Friedrich Merz advocated the abolition of conscription.

dealing with homosexuality

In the BUNTE issue of December 6, 2001, Merz was asked in an interview: “Germany's capital is ruled by a gay man. Do you think that's as good as Mayor Klaus Wowereit?" He replied, "As long as he doesn't approach me, I don't care! However, the second half sentence was too aggressive for me. There are others. And they think that's a good thing. Incidentally, I don't care about the private lives of leading people in public as long as they do their job well. Only at the moment does the Governing Mayor make himself the reigning party master of this city and drink champagne out of every lady's shoe. This is getting really embarrassing!” and was then criticized primarily for the first sentence of his answer.

In September 2020, in an interview with the online format of the Bild newspaper , "The Right Questions", Merz answered the question "Would you have reservations if a gay man became Federal Chancellor today" [sic]: "No". When asked "Would it be completely normal for you?" he replied:

"Well, I'll put it this way about the issue of sexual orientation: It's none of the public's business. As long as it's within the law and as long as it doesn't affect children; at this point, however, an absolute limit has been reached for me – that is not a topic for public discussion. [Question: 'But a gay chancellor?'] Not an issue for me at all.”

Friedrich Merz

Linking (criminal) sexual acts with children to a sexual orientation , here homosexuality, provoked criticism, which he then accused of misunderstandings.

right-wing radicalism

Merz also caused a stir and criticism with an interview after the racist attack in Hanau in 2020 , in which he spoke about "legal vacuums", "illegal immigration" and the "protection of borders", and finally, when asked by a journalist, "I conclude from that correct that your answer to the problem of right-wing radicalism is to raise the issue of clan crime , border controls and so on?” replied with “yes”. The Tagesspiegel accused Merz of ennobling the motives of the right-wing extremists and misjudging the reality of racism.

family policy

In 1995, Merz voted against the Pregnancy and Family Assistance Amendment Act, which liberalized abortion rights in response to a Federal Constitutional Court decision.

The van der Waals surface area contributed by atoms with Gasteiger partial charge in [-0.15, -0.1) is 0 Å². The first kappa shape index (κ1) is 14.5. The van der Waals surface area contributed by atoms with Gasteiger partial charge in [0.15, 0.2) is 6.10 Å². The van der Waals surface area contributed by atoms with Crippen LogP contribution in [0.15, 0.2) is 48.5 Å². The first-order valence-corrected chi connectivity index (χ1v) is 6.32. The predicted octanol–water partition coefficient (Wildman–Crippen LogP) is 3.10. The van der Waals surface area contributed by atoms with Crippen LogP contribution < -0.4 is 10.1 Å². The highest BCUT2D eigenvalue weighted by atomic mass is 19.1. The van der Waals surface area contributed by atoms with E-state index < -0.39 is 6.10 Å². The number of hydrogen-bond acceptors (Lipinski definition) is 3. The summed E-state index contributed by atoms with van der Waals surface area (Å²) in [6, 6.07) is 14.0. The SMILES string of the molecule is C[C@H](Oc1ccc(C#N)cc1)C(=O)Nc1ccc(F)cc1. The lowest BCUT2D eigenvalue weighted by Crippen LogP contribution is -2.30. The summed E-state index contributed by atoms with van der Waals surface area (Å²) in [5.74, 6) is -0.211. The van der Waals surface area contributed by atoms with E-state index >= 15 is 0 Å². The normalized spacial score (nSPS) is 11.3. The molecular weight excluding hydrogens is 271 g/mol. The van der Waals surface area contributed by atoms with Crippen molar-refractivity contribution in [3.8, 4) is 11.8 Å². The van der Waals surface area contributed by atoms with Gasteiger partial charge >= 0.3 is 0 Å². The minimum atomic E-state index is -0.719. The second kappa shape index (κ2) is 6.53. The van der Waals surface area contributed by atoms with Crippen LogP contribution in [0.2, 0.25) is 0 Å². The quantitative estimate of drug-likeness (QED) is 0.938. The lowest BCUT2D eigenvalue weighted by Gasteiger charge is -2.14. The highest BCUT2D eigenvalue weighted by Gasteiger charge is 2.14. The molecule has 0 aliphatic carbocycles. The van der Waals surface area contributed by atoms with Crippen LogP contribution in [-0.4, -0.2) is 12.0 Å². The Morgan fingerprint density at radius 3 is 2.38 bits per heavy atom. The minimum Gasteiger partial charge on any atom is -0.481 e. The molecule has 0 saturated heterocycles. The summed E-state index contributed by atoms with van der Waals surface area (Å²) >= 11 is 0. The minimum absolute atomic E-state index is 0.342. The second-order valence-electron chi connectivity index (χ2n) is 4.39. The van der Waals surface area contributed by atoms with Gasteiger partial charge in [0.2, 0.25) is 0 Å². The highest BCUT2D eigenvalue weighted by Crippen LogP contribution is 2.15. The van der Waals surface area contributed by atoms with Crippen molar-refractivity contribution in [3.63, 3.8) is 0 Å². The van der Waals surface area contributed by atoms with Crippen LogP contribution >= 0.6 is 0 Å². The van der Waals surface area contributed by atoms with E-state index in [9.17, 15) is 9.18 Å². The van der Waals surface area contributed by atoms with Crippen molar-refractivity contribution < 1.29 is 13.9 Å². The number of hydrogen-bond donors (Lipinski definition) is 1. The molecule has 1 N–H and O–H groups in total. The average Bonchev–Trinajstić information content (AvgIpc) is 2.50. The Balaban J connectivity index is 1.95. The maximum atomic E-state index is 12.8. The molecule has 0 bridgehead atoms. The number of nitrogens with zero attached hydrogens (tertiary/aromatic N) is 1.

When the Bundestag decided in 1997 to treat rape in marriage as extramarital rape instead of punishing it as coercion under Section 240 of the Criminal Code , Merz voted with another 137 MPs against the then new criminalization of the offense. Conservative politicians warned that marriage would be devalued if women could sue their husbands for rape and therefore did not want to criminalize spousal rape. The draft law did not contain a "contradiction clause" demanded by the 138 Union politicians, which would have given the wife the opportunity to stop criminal proceedings against the accused married to her after the wife had already made a complaint. Since it was critically pointed out in the political debate that victims with a contradiction clause could be put under strong pressure by the perpetrators to withdraw a report of a crime, a decision was ultimately made on an application without this clause. It is unclear how many MPs voted against the proposed resolution due to the lack of an objection clause, although a failure of the vote would still not have criminalized marital rape. Merz said in 2020 that he had never voted against criminalizing rape in marriage, but that the vote (for him) was about the question of whether the penal code had a "contradiction clause" (CDU/CSU) or a "reconciliation clause" (SPD) would be included. He justified his voting behavior by saying that he feared that the threat of criminal proceedings due to false allegations by quarreling spouses would do more harm than good to the protection of the women concerned. Merz said in 2020 that he stood by his voting behavior at the time, but would decide differently from today's perspective. According to De Masi, Merz unsuccessfully took legal action against statements by left-wing politician Fabio De Masi that he had voted against criminalizing rape in marriage, since the Frankfurt district court classified this statement as fact in an initial assessment. In 2000, Merz considered the civil partnership law to be unconstitutional because it undermined the protection and status of marriage. In 2018, Merz advocated the introduction of same-sex marriage , but criticized the "overnight" introduction, which he saw as rushed.